The study in Frontiers in Psychiatry also found patterns of interest on the buy side. General use took an upswing beginning in 2007. While the probability of arrest per marijuana smoking episode hovers somewhere in the neighborhood of 1 in 3,000, everything changes if you are purchasing cannabis. RAND reported that young people collectively make more purchases per day of reported use than do older users. Therefore, “statistics indicating that the burden of arrest falls disproportionately on youth relative to their share of all users may not be prima facie evidence of discrimination if making more purchases per day of use increases the risk of arrests per year of use.” Once again, those aging Baby Boomer potheads get the best deal. They have more money with which to buy bigger amounts less often, thereby greatly lessening their chances of arrest and prosecution.
This also applies to minority arrests for marijuana offenses. “Non-Hispanic blacks represent 13% of past-year cannabis users vs. 23% of drug arrests reported by those users, but they report making 24% of the buys. Thus, some of their higher arrest rate may be a consequence of purchase patterns… African-Americans may not only make more buys but also make riskier buys (e.g., more likely to buy outdoors).”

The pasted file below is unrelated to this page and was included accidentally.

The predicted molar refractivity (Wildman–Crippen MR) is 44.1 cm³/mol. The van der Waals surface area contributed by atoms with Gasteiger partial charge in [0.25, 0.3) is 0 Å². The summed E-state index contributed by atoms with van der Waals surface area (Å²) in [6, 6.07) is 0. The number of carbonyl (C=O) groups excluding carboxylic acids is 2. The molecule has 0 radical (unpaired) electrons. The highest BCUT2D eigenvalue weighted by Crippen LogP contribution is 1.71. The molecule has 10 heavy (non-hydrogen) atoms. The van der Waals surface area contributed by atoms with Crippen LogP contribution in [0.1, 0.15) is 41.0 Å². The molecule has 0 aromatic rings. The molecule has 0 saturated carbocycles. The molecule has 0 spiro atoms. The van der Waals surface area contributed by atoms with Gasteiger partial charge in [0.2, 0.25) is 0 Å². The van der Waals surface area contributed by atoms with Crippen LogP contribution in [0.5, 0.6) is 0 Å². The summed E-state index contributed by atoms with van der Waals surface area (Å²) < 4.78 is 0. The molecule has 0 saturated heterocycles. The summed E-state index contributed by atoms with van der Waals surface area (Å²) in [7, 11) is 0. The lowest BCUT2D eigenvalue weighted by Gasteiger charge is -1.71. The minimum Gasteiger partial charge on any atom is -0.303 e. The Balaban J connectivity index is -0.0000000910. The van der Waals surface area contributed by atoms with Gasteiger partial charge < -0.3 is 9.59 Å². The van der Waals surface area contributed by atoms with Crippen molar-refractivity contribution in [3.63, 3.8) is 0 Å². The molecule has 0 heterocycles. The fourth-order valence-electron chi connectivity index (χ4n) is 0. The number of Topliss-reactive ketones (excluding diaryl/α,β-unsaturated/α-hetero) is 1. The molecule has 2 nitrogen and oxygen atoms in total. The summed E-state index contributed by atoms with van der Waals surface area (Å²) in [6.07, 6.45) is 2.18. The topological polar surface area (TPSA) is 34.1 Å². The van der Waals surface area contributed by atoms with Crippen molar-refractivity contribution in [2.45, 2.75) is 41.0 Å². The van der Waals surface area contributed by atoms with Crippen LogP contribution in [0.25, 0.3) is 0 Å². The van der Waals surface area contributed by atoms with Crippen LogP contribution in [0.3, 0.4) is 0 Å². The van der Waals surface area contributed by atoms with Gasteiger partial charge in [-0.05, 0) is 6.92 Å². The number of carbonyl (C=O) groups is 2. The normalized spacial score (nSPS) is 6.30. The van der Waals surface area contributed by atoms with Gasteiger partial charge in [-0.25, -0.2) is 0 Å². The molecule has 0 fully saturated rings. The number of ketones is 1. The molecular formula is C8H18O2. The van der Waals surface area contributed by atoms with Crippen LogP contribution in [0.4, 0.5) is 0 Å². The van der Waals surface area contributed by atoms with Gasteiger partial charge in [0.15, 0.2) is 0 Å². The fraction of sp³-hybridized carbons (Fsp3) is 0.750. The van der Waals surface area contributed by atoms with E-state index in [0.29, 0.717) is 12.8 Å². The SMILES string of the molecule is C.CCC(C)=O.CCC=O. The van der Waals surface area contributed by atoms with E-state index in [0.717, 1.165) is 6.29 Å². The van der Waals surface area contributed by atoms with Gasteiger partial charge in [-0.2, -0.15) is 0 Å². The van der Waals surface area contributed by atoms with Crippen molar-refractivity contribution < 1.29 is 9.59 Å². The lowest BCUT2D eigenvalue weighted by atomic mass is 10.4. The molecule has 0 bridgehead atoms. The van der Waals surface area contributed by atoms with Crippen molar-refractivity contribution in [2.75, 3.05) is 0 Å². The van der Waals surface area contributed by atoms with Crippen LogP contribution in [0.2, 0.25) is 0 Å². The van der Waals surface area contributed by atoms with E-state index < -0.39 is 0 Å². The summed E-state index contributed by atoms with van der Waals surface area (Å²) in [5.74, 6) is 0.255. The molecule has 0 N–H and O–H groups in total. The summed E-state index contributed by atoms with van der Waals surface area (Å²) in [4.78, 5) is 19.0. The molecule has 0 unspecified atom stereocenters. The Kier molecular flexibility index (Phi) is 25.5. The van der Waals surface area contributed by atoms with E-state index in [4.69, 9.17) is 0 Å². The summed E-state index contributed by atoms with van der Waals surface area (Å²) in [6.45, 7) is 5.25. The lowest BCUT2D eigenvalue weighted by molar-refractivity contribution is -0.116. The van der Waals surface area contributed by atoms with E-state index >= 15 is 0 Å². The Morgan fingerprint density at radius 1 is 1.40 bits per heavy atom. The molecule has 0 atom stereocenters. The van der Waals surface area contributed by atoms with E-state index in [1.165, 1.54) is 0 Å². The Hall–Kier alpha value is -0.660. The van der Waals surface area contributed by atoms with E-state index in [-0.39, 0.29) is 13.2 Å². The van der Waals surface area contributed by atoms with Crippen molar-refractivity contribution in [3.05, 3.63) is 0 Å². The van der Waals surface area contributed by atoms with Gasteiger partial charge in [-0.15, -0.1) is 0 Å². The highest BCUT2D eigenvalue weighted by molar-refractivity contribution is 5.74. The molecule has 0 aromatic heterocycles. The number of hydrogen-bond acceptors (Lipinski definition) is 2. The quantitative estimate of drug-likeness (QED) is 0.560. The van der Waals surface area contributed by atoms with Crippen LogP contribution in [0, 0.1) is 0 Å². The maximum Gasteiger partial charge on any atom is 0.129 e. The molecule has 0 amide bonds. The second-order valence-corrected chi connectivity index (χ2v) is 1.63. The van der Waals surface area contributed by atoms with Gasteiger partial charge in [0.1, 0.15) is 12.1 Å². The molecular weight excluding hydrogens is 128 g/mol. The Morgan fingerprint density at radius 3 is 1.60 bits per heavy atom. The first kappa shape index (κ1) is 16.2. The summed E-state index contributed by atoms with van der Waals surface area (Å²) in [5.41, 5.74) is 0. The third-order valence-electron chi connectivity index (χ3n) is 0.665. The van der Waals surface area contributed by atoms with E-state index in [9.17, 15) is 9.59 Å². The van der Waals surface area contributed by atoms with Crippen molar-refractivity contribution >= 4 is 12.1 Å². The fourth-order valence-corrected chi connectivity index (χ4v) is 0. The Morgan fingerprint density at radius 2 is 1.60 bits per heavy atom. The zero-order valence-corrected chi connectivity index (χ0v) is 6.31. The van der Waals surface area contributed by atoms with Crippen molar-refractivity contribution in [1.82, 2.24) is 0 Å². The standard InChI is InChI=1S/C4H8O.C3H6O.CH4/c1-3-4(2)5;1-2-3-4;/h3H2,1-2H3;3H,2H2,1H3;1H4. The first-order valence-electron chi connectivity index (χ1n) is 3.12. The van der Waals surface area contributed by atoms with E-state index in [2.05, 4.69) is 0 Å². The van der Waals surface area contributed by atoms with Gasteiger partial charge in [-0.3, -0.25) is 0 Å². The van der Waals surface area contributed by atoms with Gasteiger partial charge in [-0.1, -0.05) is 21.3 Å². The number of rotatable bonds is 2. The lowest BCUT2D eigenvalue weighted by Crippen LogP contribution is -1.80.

The researchers were able to draw some conclusions about the growth in marijuana usage from 2002 through 2011, based on the NSDUH data. Their main conclusion, after exploring the demographics of this 10-year record of use, is that “consumption grew primarily because of an increase in the average frequency of use, not just because of an increase in the overall number of users.” The driver of consumption turns out to be… greater consumption. And that increased consumption is coming from… older adults. Those older adults, it turns out, are smoking more weed.
The shift is dramatic: “In 2002, there were more than three times as many youth as older adults using cannabis on a daily/near-daily basis; in 2011 there were 2.5 times more older adults than youth using on a daily/near-daily basis.” The record of alcohol and cigarette use over the same period showed no such inversion of use patterns. And the tweeners? “In 2002, 12-17-year-olds represented 13% of daily/near-daily users; in 2011, that had dwindled to 7%.” These trends are not just the obvious result of an increase in the proportion of older adults in the population at large. Increases in the proportion of older heavy cannabis users were much greater than the general population drift.
Among the questions raised by the RAND analysis:
— Are older marijuana smokers primarily recreational, or medicinal?—Do increased use days among older, college-educated marijuana smokers indicate greater social acceptance, or something else?—Are younger people replacing traditional cannabis use with other substances?—Why did Hispanic use increase more over the study period than other ethnic groups?
Burns R.M., Caulkins J.P., Everingham S.S. & Kilmer B. (2013). Statistics on Cannabis Users Skew Perceptions of Cannabis Use, Frontiers in Psychiatry, 4 DOI: 10.3389/fpsyt.2013.00138